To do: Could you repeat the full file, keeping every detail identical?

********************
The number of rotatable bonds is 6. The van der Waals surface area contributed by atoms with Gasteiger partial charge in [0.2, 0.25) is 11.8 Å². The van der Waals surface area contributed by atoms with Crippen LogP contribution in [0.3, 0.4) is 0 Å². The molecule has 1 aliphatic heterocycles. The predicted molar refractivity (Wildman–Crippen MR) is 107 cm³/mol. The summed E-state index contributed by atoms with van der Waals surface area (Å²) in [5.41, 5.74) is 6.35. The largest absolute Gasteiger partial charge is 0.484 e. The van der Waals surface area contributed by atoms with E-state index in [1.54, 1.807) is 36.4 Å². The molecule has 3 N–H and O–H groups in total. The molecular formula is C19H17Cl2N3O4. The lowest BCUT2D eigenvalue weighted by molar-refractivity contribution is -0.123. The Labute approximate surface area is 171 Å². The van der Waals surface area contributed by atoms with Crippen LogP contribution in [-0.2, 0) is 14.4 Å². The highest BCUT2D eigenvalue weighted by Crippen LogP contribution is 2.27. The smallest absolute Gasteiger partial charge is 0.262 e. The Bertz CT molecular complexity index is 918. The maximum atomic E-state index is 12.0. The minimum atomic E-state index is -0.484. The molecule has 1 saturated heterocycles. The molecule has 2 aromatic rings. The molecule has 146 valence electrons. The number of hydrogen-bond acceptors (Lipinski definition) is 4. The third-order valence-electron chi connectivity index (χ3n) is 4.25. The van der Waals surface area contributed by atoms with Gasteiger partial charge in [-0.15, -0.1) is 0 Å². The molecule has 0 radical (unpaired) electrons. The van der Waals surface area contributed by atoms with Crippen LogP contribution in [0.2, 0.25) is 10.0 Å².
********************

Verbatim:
The number of rotatable bonds is 6. The van der Waals surface area contributed by atoms with Gasteiger partial charge in [0.2, 0.25) is 11.8 Å². The van der Waals surface area contributed by atoms with Crippen LogP contribution in [0.3, 0.4) is 0 Å². The molecule has 1 aliphatic heterocycles. The predicted molar refractivity (Wildman–Crippen MR) is 107 cm³/mol. The summed E-state index contributed by atoms with van der Waals surface area (Å²) in [5.41, 5.74) is 6.35. The largest absolute Gasteiger partial charge is 0.484 e. The van der Waals surface area contributed by atoms with E-state index in [1.54, 1.807) is 36.4 Å². The molecule has 3 N–H and O–H groups in total. The molecular formula is C19H17Cl2N3O4. The lowest BCUT2D eigenvalue weighted by molar-refractivity contribution is -0.123. The Labute approximate surface area is 171 Å². The van der Waals surface area contributed by atoms with Crippen LogP contribution in [-0.2, 0) is 14.4 Å². The highest BCUT2D eigenvalue weighted by Crippen LogP contribution is 2.27. The smallest absolute Gasteiger partial charge is 0.262 e. The Bertz CT molecular complexity index is 918. The maximum atomic E-state index is 12.0. The minimum atomic E-state index is -0.484. The molecule has 1 saturated heterocycles. The molecule has 2 aromatic rings. The molecule has 146 valence electrons. The number of hydrogen-bond acceptors (Lipinski definition) is 4. The third-order valence-electron chi connectivity index (χ3n) is 4.25. The van der Waals surface area contributed by atoms with Gasteiger partial charge in [-0.15, -0.1) is 0 Å². The molecule has 0 radical (unpaired) electrons. The van der Waals surface area contributed by atoms with Crippen LogP contribution in [0.2, 0.25) is 10.0 Å².